A mixed picture. The crisis in the Euro area remains a constant reminder of the long-term misery created by the excesses and greed of the banks and money markets. Greek citizens continue to pay the price of the deals done with Goldman Sachs and others, to massage the accounts of their former governments.
In the UK, levels of public resentment also continue to rise. Government is becoming sufficiently nervous to make some token gestures, such as ‘welcoming’ in public the decisions of individual bankers to forgo their bonuses (while reassuring the City in private that regulatory action will be restricted to the modest steps taken on the Vickers recommendations).
The Occupy St Pauls campaign succeeded in raising awareness. The Move your Money campaign could catch on. Persuading the public to transfer their accounts to more ethical banks has long been one of the simplest forms of direct action available to UK customers.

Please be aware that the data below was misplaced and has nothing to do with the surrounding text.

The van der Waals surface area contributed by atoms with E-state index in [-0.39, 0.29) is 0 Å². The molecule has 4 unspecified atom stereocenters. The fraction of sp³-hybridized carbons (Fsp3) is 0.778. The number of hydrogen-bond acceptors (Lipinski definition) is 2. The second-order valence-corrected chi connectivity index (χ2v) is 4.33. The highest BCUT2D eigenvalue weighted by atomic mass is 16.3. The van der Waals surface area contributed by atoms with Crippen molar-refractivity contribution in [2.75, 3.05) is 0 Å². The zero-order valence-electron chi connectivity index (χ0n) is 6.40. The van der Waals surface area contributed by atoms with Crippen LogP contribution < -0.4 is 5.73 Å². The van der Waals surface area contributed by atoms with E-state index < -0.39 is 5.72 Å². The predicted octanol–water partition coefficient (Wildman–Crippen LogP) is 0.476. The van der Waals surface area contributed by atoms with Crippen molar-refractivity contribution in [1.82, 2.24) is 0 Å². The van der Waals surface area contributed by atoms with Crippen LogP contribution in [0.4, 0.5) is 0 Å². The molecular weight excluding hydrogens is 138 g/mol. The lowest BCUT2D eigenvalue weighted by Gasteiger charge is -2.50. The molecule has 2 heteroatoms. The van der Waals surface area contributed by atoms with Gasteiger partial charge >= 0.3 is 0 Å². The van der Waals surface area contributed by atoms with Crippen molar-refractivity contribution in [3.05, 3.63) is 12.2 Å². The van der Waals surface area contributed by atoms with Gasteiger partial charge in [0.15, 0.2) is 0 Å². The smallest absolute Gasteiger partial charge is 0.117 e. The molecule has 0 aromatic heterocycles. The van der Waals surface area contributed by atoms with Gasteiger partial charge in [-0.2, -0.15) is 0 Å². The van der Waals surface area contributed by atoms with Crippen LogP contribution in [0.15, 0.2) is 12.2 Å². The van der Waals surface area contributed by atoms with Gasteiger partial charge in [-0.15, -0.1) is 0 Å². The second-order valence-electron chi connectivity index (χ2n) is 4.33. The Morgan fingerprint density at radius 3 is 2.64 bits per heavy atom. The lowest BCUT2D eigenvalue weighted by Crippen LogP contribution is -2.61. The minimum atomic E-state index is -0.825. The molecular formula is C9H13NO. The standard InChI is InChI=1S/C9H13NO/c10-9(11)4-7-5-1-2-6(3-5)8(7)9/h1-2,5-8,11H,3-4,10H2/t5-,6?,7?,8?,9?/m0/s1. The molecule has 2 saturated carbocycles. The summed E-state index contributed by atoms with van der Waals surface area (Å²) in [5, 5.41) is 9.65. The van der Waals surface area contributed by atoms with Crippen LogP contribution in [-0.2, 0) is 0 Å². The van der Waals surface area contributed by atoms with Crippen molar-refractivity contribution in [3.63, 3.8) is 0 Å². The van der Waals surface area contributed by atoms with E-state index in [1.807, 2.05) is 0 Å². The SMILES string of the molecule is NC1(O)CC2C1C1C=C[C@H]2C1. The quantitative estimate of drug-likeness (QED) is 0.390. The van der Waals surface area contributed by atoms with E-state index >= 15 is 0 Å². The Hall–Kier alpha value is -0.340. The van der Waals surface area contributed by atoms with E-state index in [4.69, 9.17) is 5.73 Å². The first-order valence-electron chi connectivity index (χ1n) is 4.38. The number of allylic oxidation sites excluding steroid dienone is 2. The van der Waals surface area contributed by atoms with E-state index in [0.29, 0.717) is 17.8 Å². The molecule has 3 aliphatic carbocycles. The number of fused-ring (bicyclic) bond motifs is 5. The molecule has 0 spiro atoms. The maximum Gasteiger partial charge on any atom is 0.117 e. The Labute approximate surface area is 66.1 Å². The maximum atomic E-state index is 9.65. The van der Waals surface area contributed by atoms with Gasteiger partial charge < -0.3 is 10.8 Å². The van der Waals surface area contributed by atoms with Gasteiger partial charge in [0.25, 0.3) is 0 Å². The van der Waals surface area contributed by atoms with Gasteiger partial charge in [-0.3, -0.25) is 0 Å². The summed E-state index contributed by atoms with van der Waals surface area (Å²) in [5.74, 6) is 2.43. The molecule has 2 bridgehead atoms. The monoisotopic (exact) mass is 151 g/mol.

The Move your Money campaign has been launched with well targeted publicity, to coincide with bonus decisions at Barclays. It is also promoting the Banking Report from Ethical Consumer, which gives ethical scores for individual banks.
Investment banks and hedge funds are not making the money they were, but still no sign of real behavioural change from either.
So some glimmers of light at the start of 2012. But no signs yet that the UK feels able to wean itself away from its Faustian pact with global finance.